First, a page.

So that’s all well and good. With enough energy, UV-C light can knock out most bacteria and viruses along with a goodly number of mold spores. However, when it comes to CIRS, what we really care about are the 99.8% of biotoxins smaller than the 0.3 micron particle size that HEPA filters are able to capture. Not surprisingly, this information is nearly impossible to come by. I would think that cell wall components like endotoxin, beta glucans, and mannans should be easily knocked out.
However, when it comes to mycotoxins, in Reduction of Feed-Contaminating Mycotoxins by Ultraviolet Irradiation it was found that a power of 0.1 milliWatts/cm^2, or 100 uW/cm^2, applied for 60 minutes was required to neutralize 100% of the mycotoxins. This equates to (100×3600)= 360,000 uW-sec/cm^2 of energy to neutralize all of the mycotoxins. Looking at kill rate tables, we can guestimate that a kill rate of 90% would require roughly half that amount or 180, 000 uW-sec/cm^2. When it comes to on-the-fly applications, this is a massive dose!
Having said this, unlike spores that have some ability to repair themselves from UV damage, I doubt that this is the case for mycotoxins. If this is correct, then with enough passes through a less powerful machine, it may be that the mycotoxins will eventually be destroyed. This hypothesis finds some support in Effect of Fluorescent and UV Light on Mycotoxin Production Under Different Relative Humidities in Wheat Grains.
UV Light Energy Calculations
Now that we understand that UV-C light can knock out pathogens along with having a sense for the amount of energy required, we’re at a place where we can look at the killing capacity of various home UV-C units. For this discussion, I’ll look at the Sanitaire RS140, the Sanuvox R4000GX, and my Light Tube. In order to do this, we need to cover the basics on how the amount of UV energy a system can impart is calculated.
Basically, the total energy imparted is determined by multiplying the power of the UV lamp(s) measured in uW-sec/cm^2 by the number of seconds of exposure. Energy equals Power multiplied by Time. Happily, manufacturers typically list the power output of their lamps in uW-sec/cm^2. In addition, two additional adjustment factors for the distance from the lamp and the type of reflective surface around the lamp are also multiplied into the equation.
UV Energy = UV Power * Time * Intensity Factor * Reflectance Factor
The intensity factor is looked up in a chart like the one found in this Carrier Ultraviolet Germicidal Lamp Selection Guide. The power specification listed by manufacturers is the lamp output at one meter. In contrast, it’s best to have all the air moving past a UV-C lamp as close as possible to the lamp where the intensity factor is at a maximum. Ideally, this is within 2” of the lamp where the intensity factor is 32.3. Note: Other sources like Aquarium and Pond list intensity factors double the values shown here. I’ve used the more conservative values in all of the calculations that follow.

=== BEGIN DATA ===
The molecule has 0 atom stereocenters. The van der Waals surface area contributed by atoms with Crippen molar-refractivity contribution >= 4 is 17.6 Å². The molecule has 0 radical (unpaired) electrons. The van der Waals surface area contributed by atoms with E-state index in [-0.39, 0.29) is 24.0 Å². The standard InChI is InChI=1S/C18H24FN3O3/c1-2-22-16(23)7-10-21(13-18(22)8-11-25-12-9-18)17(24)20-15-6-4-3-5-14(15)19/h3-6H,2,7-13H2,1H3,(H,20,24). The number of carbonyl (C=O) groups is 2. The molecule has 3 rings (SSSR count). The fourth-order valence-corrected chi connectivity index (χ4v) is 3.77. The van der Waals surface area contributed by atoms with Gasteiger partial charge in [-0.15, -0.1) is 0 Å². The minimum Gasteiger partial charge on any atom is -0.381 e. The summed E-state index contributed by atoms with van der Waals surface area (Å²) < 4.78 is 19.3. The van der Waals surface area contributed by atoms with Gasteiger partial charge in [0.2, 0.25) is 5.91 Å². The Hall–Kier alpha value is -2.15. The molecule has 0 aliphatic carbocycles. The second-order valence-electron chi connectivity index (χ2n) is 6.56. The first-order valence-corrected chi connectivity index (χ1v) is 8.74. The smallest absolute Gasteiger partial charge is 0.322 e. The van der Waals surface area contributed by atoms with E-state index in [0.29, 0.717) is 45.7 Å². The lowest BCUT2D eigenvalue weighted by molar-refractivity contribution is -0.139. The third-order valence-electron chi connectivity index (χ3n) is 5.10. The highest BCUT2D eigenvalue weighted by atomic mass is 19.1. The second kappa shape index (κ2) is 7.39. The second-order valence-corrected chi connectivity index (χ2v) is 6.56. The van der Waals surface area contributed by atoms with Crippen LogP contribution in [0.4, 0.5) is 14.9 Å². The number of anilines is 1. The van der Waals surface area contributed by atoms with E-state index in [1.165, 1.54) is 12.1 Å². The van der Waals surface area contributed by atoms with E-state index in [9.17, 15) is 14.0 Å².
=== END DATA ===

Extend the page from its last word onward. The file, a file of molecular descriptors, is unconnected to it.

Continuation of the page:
The reflectance factor (irradiance) is determined based upon the type of material surrounding the lamp. In publications like Fresh-Aire UV UVGI System Design Guide, it can be seen that aluminum has the highest reflectance factor – very little UV power gets absorbed by aluminum. As a result, the UV light bounces back-and-forth within aluminum housings thereby amplifying the overall power of the lamp. It’s generally accepted that the reflectance factor for galvanized steel is 1.57, for aluminum foil it’s 2, and for mirror polished aluminum it’s 3. To maximize the killing power, I used mirror-polished aluminum for my Light Tube.
Sanitaire RS140 (NutriPure 3B-SC)
OK, were now at a place where we can calculate the energy a given UV light device is able to impart on the pathogens in the air rushing past the lamp(s). Let’s begin with the Sanitaire RS140. Looking at the RS140 specifications, we see two 25 watts UV-C lamps that are 21.875” long housed inside a 7.75”x7.75”x34.5” box. The unit uses a 105 cubic-feet-per-minute (CFM) fan. We don’t know what the box is made of.
Technically, in order to determine the average intensity factor, a person would have to develop a complex formula that sums the intensity of UV light at each of the individual points within the rectangular housing. This is because the intensity is decreasing the further from the lamp and the light from the two lamps is overlapping. However, my reasonable estimate for this application is to double the average intensity factor of a single lamp placed inside a box with a cross-section of 3.875”x7.75” – a box half the width of the original housing. The average intensity for a single lamp in this narrower box may be estimated using one-third of the intensity factor values at 2”, 3” and 4”. In other words, I calculate the intensity factor for the box to be roughly (2/3)*(32.3+22.8+18.6)= 67.5.
We don’t know what type of lamps they’re using. We don’t know if they are powerful GHO-Lamps (also called Low Pressure High Output lamps/Amalgam lamps) or standard quartz GPH-Lamps. There are lots of different types of UV-C lamps. For the sake of being really generous, let’s assume they used a powerful UV lamp in a mirror-polished box. Using LightTech LightSources specs, the power of the strongest 25 watt lamp is roughly 80 uW/cm^2.